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Discussion Starter · #16 ·
You DC area guys have it totally right. Suburban DC is arguably the most urban environment in any city's metropolitan area. It is also effectively and delightfully urbanized with its concentrations in places like SS and CC being geared for walking.

Why the success? I would think two factors are key:

DC height restrictions allows things to happen outside city limits that would happen within city limits of other cities

The nation's most effective and brilliantly conceived rapid transit system, Metro. It is in a class by itself. It alone among transit systems blankets both city and suburbs with service, allowing for development along its lines that would not make sense in other less comprehension system. Other systems do great jobs: NYC's subway system covers NYC like no city is covered, but does not leave city limits. And BART links SF with vast areas of the Bay Area but offers minimal service to SF itself with just one set of tracks in the whole city. Metro gives both city and suburbia great coverage...which gives us the suburban urbanization you guys have noted.
 

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Tyson's corner is more like a dense car-oriented place. We have so many of those in Paris as well, but I don't really think it makes them "urban" in the way the thread creator meant.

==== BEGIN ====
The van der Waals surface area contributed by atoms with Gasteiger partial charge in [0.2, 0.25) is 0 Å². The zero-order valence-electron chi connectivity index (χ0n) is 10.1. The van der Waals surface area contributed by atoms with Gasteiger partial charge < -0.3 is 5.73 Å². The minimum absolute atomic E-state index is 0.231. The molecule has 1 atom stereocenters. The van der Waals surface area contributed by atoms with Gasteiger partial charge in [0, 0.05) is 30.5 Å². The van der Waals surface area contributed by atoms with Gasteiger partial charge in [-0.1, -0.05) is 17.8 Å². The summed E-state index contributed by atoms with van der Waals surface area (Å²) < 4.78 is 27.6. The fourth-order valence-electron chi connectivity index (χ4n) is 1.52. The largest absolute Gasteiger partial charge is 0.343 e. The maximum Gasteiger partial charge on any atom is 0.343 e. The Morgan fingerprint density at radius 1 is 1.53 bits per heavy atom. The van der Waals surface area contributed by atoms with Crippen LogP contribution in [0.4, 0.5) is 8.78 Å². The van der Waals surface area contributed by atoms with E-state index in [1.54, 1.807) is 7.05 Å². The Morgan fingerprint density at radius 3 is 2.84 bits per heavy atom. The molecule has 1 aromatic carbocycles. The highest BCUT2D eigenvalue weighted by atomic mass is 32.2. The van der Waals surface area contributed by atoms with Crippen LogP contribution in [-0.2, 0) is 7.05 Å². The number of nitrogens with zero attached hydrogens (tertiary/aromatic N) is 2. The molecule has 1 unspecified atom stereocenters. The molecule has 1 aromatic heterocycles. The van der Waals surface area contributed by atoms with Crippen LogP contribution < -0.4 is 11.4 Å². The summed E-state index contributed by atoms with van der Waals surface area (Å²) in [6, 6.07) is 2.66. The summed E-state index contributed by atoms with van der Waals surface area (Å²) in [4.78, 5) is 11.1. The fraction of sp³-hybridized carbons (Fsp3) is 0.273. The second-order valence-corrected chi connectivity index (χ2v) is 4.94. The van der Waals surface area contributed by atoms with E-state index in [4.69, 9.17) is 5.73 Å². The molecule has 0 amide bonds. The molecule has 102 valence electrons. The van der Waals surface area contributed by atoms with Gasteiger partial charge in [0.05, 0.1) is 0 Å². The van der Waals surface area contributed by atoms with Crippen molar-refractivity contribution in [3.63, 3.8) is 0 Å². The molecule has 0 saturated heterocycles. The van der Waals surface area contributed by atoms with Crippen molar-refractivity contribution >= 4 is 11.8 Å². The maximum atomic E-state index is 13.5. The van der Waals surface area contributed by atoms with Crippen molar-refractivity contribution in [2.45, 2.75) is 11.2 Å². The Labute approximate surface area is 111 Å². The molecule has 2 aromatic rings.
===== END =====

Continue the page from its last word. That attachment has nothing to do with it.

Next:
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Discussion Starter · #18 ·
Tyson's corner is more like a dense car-oriented place. We have so many of those in Paris as well, but I don't really think it makes them "urban" in the way the thread creator meant.
as the creator of the thread, i agree. but my thoughts were more about the MD side of the area, not necessarily VA...and the suburban towns that grew up long before the concept of urban sprawl have developed into true urban centers in their own right.

there is nothing very urban about a mall that spawns endless office towers in a sea of parking lots in edge cities; suburban towns that morph into suburban ciies are a whole other matter. And DC, particularly east of the Potomac, does it better than anyone.
 

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Ive never been to the DC suburbs before, other than the dense downtowns, do they see an urban layout in their residential areas or is it more like a traditional suburb?
 

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Well...

I spent 2 days in the DC area in the beginning of June (sidetrip from visiting Maryland's eastern shore) almost the whole time in the Virginia side (mostly Fairfax co), I was pretty impressed, especially with Arlington and Silver Spring. If there was no height limits in the entire metro (not talking about DC), the area would probably have the best suburban skylines in the US, if not already. If it wasn't so expensive down there, I would move there after college in a minute.

I wouldn't call it more urban overall, probably more dense. Outside the major job centers and edge cities, especially in the Virginia side, it's as suburban as it gets.

Then again, I'm looking at the whole thing also from a outsider's perspective.